|Matthew Henry's Concise Commentary|
3:21-36 Having stated his distress and temptation, the prophet shows how he was raised above it. Bad as things are, it is owing to the mercy of God that they are not worse. We should observe what makes for us, as well as what is against us. God's compassions fail not; of this we have fresh instances every morning. Portions on earth are perishing things, but God is a portion for ever. It is our duty, and will be our comfort and satisfaction, to hope and quietly to wait for the salvation of the Lord. Afflictions do and will work very much for good: many have found it good to bear this yoke in their youth; it has made many humble and serious, and has weaned them from the world, who otherwise would have been proud and unruly. If tribulation work patience, that patience will work experience, and that experience a hope that makes not ashamed. Due thoughts of the evil of sin, and of our own sinfulness, will convince us that it is of the Lord's mercies we are not consumed. If we cannot say with unwavering voice, The Lord is my portion; may we not say, I desire to have Him for my portion and salvation, and in his word do I hope? Happy shall we be, if we learn to receive affliction as laid upon us by the hand of God.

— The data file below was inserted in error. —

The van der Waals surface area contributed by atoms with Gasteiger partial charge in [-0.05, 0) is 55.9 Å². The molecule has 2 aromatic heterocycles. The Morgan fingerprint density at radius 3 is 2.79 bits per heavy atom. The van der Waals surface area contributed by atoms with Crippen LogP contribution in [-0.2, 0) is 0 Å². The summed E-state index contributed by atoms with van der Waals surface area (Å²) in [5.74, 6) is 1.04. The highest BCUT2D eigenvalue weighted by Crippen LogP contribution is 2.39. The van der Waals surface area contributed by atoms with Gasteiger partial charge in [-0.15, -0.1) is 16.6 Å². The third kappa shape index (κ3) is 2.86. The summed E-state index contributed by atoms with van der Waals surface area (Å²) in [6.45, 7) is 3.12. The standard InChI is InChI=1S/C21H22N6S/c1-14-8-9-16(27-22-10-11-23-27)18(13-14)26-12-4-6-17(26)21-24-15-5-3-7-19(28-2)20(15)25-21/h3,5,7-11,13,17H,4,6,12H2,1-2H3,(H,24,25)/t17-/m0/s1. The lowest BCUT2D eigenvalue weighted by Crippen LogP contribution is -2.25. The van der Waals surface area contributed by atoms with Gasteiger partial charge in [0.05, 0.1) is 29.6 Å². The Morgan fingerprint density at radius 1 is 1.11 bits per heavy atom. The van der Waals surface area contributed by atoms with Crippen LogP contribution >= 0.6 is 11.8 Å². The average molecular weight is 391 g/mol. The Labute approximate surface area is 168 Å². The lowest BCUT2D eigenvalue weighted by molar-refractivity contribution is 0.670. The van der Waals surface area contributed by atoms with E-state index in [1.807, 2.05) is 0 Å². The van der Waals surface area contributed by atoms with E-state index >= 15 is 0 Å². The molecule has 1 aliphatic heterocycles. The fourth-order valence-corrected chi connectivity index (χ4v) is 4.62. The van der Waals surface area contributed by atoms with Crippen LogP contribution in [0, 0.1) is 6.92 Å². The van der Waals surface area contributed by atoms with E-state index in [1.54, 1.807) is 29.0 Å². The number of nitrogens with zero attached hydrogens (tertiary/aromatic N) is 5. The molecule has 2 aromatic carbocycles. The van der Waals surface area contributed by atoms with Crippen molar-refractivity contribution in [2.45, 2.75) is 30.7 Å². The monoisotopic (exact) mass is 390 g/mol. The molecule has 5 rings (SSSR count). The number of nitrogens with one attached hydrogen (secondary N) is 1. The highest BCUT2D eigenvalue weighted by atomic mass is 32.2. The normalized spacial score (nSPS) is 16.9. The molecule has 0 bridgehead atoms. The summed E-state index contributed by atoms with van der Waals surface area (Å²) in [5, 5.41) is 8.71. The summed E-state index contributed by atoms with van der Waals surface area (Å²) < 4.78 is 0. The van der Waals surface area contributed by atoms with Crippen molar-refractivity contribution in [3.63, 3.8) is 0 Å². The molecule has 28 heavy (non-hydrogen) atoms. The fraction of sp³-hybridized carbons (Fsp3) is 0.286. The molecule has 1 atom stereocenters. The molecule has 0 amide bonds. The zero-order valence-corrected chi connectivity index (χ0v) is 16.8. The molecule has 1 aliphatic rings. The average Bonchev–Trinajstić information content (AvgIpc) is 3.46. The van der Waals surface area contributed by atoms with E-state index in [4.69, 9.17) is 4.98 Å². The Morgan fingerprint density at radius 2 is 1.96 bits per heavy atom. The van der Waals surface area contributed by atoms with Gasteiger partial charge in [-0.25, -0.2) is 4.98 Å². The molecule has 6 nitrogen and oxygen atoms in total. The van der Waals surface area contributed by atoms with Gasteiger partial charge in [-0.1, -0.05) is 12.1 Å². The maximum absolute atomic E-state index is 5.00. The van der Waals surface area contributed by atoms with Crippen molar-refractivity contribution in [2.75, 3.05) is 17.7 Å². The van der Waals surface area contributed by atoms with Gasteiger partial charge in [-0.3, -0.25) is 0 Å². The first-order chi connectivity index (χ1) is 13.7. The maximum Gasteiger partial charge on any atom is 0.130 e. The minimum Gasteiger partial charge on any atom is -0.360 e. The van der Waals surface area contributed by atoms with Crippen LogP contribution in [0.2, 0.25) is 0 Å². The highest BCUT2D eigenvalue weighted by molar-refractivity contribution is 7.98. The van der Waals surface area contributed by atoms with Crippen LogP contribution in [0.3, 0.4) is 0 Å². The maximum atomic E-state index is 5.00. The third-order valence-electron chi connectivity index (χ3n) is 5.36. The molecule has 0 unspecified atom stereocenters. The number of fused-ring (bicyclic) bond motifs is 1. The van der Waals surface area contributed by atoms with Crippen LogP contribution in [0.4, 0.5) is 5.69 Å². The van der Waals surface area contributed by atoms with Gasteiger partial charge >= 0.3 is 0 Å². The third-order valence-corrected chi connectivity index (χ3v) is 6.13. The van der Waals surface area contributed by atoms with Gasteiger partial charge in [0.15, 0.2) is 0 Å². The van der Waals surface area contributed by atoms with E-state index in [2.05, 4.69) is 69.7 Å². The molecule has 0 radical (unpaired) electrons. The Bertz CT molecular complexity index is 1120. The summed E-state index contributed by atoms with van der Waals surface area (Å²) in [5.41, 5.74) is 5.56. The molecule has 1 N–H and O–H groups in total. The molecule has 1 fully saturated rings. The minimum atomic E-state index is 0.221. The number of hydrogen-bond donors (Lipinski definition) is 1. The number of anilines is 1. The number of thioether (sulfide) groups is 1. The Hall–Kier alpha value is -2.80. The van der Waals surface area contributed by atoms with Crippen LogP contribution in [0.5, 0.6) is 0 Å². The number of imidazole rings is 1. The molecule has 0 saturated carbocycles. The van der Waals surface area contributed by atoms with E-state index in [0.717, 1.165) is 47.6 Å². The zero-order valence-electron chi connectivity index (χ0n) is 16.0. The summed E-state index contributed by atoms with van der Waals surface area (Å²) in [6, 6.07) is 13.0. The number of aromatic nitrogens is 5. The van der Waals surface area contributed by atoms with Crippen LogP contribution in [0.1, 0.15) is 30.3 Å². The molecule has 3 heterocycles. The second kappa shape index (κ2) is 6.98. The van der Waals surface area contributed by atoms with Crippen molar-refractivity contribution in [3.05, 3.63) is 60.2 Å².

Verse 33. - Willingly; literally, from his heart.
Gill's Exposition of the Entire Bible
For he doth not afflict willingly,.... Or, "from his heart" (e); he does afflict; for all afflictions are from God, but they do not come from the mere motion of his heart, or are the effects of his sovereign will and pleasure, as the good things he bestows upon his people do, without any respect to any cause or occasion in them; but sin is the cause and occasion of these, as Jarchi well observes: it is with reluctance the Lord afflicts his people; he is as it were forced to it, speaking after the manner of men; see Hosea 11:8; he does not do it with delight and pleasure; he delights in mercy, but judgment is his strange act; nor does he do it with all his heart and soul, with all his might and strength; he does not stir up all his wrath: for then the spirit would fail before him, and the souls that he has made; and especially he does not do it out of ill will, but in love, and for their good:
nor grieve the children of men: that is, he does not from his heart, or willingly, grieve the children of men, by, afflicting them; which must be understood of those sons of men whom he has loved, and made his sons and heirs; those sons of men that wisdom's delights were with from everlasting, Proverbs 8:31.
(e) "ex corde suo", Pagninus, Montanus, Calvin.
Jamieson-Fausset-Brown Bible Commentary
33. He does not afflict any willingly (literally, "from His heart," that is, as if He had any pleasure in it, Eze 33:11), much less the godly (Heb 12:10).
Lamentations 3:33 Parallel Commentaries
Lamentations 3:33 NIV
Lamentations 3:33 NLT
Lamentations 3:33 ESV
Lamentations 3:33 NASB
Lamentations 3:33 KJV
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